Robert Fisk — The Independent Nov 9, 2014
Syrian Arab Airlines flight RB131 took off from Damascus International Airport to far-away Qamishli at 8.35am for its journey over Isis country, flying at an altitude of 17,000ft. Just how an airline can still function amid Syria’s tragedy – it has five working airbus A320s and one Franco-Italian ATR turboprop aircraft still in service – is a mystery to me.
But sure enough, the usual safety instructions were read, passengers were ordered to buckle their seat belts (a good idea on this particular flight, I thought) and Captain Zaher gave us a flight schedule on the ATR’s journey that would take us far over the deserts inhabited by the Islamists whom Washington describes as “apocalyptic”. Amazing that anyone climbed aboard, if you ask me. But the little plane was packed, and Zaher – his real name – invited his rare Western guest to the flight deck, where I sat mutely on the jump seat behind First Officer Mohamed as we soared into the ether, east over grey-black deserts.
The aircraft’s Acas (Aircraft Collision Avoidance System) dial searched the skies for 20km around us. Who, after all, wants a close shave with an American drone or a low-flying Nato jet? But the pale blue sky was empty. No other commercial flights dare to fly these airways. But these pilots turned not a hair. They gained their licences in the US, Zaher training at Tulsa, Oklahoma, and Mohamed at Dallas, Fort Worth. Zaher, who is 38, has three children. Yes, he said, the two older ones understood his job. So did either Zaher or Mohamed, I asked, see American planes in the skies over Syria?
Zaher flicked through his diary. He had spotted a Hercules C130 over Qamishli at 21,000ft on 24 October, while Mohamed said he had spotted several Nato fighter-bombers to the east some days earlier. They saw no air strikes. The aircraft appeared to have crossed the Turkish border and flown over Hassake province, probably from the direction of Incirlik in Turkey, en route to Kobani – which, of course, the Syrians call Ain al-Arab. Far below, a gas plant appeared, then the Shedadi oil and gas wells, a grey smog spreading south, pumping out money for the “Islamic State” that stretched far in front of us, all the way to the gates of Baghdad. At night, Zaher and Mohamed can see the butane gas flaming below them, proving that Isis is working these Syrian treasures.
No Syrian passenger aircraft any longer routes over Raqqa – Abu Bakr al-Baghdadi’s Syrian “capital”, where his lads occasionally do a little beheading and even crucifixion in the town square – but we flew directly over the city of Deir el-Zour, where government troops still hold part of the town; there was brown smoke eddying from the eastern sector, one bridge over the green Euphrates broken in half, Isis and Jabhat al-Nusra fighters still trying to wipe out the last garrison. Neither pilot believed Isis had ground-to-air missiles – not yet, at least – and they dismissed the reports that two captured old MiGs had been put back into the air by the Islamists. “They don’t fly because they can’t fly,” Zaher said. “They’ve not even got any radar.” I certainly hoped not.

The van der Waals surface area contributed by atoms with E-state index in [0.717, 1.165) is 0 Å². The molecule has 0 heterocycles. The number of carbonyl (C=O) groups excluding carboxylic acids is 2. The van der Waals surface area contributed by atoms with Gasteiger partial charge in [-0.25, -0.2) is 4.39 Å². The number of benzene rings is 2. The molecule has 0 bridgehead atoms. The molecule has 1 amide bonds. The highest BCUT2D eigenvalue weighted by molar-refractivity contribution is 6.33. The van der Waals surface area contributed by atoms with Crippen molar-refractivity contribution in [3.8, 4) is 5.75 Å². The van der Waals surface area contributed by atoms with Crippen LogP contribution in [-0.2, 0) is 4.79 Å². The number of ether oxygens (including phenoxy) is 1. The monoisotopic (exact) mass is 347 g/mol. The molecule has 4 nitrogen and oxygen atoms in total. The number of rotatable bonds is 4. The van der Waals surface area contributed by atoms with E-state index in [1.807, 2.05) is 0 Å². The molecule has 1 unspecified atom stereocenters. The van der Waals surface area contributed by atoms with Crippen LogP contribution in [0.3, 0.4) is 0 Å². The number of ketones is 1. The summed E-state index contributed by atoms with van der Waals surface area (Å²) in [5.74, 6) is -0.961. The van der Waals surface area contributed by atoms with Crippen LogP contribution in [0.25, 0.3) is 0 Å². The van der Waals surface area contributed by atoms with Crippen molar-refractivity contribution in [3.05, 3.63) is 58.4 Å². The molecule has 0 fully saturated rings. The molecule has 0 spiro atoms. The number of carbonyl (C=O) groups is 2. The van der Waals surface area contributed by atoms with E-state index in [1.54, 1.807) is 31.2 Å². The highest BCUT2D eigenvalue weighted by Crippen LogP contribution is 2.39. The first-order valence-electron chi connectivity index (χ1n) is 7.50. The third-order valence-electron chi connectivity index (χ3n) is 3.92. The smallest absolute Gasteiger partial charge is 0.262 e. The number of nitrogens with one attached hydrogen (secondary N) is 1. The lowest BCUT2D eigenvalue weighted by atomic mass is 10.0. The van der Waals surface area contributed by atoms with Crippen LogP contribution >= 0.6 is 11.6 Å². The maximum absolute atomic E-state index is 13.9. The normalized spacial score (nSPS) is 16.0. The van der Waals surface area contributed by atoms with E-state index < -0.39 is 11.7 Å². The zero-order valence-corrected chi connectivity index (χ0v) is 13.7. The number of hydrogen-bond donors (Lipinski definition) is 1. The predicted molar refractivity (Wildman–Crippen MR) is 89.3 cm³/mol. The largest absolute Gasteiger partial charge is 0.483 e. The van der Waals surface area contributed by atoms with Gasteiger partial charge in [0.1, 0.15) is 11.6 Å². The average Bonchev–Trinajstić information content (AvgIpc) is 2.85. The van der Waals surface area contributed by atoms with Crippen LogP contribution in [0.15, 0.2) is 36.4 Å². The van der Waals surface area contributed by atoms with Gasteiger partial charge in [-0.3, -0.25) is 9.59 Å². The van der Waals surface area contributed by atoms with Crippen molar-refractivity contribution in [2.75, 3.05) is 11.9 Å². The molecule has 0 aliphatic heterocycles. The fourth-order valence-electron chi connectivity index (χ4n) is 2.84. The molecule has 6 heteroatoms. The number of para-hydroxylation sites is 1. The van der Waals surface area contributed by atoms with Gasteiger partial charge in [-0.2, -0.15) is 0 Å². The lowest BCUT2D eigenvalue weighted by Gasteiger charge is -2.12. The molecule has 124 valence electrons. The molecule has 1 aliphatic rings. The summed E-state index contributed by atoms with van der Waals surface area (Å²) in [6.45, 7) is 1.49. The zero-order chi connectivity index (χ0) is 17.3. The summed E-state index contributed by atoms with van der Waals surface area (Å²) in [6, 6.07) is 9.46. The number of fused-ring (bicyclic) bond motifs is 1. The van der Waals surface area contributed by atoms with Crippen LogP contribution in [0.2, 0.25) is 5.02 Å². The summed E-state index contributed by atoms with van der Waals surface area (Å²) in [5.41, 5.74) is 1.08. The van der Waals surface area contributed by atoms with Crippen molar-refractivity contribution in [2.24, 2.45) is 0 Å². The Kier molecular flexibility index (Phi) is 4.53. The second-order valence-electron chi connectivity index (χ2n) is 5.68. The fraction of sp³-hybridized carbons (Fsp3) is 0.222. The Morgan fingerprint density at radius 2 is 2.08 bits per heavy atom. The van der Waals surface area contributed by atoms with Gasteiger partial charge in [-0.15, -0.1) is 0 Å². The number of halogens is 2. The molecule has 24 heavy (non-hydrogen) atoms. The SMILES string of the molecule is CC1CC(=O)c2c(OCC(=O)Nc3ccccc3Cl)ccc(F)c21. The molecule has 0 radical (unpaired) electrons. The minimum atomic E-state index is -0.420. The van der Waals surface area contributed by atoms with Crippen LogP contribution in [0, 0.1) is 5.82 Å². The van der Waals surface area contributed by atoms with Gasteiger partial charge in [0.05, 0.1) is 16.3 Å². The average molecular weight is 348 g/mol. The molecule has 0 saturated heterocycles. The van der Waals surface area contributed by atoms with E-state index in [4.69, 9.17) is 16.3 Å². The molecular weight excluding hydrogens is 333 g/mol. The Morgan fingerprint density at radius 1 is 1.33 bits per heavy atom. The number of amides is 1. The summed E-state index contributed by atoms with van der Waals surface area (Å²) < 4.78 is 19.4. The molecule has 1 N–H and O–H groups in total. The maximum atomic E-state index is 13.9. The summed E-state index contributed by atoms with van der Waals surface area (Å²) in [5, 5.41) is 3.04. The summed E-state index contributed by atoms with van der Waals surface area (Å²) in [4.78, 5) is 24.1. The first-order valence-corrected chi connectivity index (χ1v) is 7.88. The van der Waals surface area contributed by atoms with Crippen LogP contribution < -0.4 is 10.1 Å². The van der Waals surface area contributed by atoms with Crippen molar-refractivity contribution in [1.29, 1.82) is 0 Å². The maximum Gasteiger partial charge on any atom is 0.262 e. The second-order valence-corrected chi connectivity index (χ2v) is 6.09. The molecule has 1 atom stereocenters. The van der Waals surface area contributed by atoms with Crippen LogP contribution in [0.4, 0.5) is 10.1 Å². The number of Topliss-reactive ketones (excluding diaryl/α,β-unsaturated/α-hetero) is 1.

Almost at the line of the Iraqi border – the 99-year-old Sykes-Picot frontier which Isis says it has smashed – Zaher turned the ATR north, so close to Iraqi territory that I could see the Tel Afar air base which the Americans used to control. Indeed, I once interviewed a Palestinian family in Lebanon whose son had blown himself up against a US convoy down there. In those days, we’d never heard of Isis, or even al-Nusra. The Palestinian was just part of Iraq’s foreign resistance force against Western occupation. Looking back, of course – how good we Westerners are at hindsight – that was when the seeds of Isis were spread over this land.
The desert now appeared white under the sun. Isis country spread off east into the horizon, a huge black mountain rising to our starboard.
Flying north, it took only 20 minutes before the mountains of southern Turkey fringed the horizon, white to the east near Cizre, cold grey to the west, and it was comforting to hear Qamishli’s ground control telling Zaher he was clear to land. Neither captain nor first officer had served in the Syrian air force – contrary to the old myth that every Arab commercial flyer trained in fighter jets – and the airstrip came up amid the southern fields of this most isolated of Syrian towns. A perfect landing, of course; Syrian pilots used to win international awards for their flying, one of them at Manchester, in the days when the airline flew to Western Europe.
And there beside the strip were batteries of anti-aircraft guns and long-range artillery, Russian 155s and more boxes of ammunition stacked in the triangular firebase than I’d seen since the 1980-88 Iraq-Iran war. A smiling colonel greeted me with a handshake that almost broke my fingers, and a soldier asked him casually whether the local Syrian fighter jets should be re-armed. Yes, said the colonel casually. Another mission was to be operational the same day. In Syria, you can’t forget the war. Why, you can even look down from the heavens with a cyclopean eye on Syria’s enemies.